Jean Yves Kitantou of the Collectif des Béguines, a non-profit currently setting up a community centre in the old Café les bégunines, owned by the Abdeslam brothers, was adamant about the positive shift. “Molenbeek is still an area with a lot of issues”, he told me. “Unemployment levels are very high, especially youth unemployment, but it’s also the youngest commune in all of Belgium, which opens up a lot of opportunities.”
Elisabeth, one of the organizers at the Brass’art mentioned drug use as one of the issues she faces daily living in Molenbeek. It’s emblematic of the continuing societal issues, she says. There are personal and institutional problems in Molenbeek. The area is not without its shortcomings but things are looking better. 2017 saw a 14% reduction in crime figures, and while this is a step in the right direction, positive momentum is being generated by initiatives that create opportunity, and these are a more significant step on the road to rehabilitating Molenbeek’s image.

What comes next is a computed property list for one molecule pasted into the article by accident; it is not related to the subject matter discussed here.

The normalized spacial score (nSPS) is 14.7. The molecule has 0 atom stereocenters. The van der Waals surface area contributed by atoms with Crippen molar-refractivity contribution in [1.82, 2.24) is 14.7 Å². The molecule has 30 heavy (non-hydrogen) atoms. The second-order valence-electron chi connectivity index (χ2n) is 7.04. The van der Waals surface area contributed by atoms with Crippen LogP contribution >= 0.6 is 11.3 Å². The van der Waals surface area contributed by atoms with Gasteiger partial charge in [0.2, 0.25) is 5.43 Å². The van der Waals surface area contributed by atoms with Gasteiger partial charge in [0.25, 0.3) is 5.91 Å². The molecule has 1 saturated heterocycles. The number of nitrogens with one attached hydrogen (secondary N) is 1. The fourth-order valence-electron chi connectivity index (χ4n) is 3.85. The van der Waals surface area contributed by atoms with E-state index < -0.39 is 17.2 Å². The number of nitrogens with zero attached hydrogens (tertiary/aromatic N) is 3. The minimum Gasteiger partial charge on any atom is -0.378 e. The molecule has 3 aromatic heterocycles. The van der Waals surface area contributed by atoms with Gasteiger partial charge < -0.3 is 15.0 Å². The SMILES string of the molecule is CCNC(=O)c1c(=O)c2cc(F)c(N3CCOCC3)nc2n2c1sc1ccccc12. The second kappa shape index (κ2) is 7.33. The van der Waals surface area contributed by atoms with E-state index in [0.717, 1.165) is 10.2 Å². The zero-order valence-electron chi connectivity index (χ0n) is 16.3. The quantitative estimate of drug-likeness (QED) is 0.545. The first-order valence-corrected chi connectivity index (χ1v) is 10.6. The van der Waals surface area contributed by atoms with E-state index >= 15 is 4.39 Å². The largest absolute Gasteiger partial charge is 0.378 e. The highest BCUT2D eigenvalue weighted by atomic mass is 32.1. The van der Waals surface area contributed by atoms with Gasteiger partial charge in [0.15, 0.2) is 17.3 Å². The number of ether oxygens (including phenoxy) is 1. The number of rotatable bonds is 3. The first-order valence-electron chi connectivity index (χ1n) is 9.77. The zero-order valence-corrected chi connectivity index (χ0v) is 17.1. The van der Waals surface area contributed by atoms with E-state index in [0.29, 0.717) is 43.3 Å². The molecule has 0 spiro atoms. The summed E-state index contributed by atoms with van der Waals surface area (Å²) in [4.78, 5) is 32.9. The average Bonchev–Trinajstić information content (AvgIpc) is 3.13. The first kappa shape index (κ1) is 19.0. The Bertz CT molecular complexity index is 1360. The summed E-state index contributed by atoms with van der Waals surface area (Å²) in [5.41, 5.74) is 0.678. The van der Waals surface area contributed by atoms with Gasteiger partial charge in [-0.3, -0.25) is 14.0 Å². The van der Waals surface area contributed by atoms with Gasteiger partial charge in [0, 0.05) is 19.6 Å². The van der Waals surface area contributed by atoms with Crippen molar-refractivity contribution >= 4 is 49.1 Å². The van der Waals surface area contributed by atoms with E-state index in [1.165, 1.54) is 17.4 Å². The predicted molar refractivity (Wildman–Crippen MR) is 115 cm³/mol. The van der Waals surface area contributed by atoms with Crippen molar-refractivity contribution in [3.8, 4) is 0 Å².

King Philippe of Belgium at a visit to Molengeek. The incubator has received support from the Belgian government, the European Commission and Samsung. It is a coworking space for entrepreneurs as well as a computer programming coding school.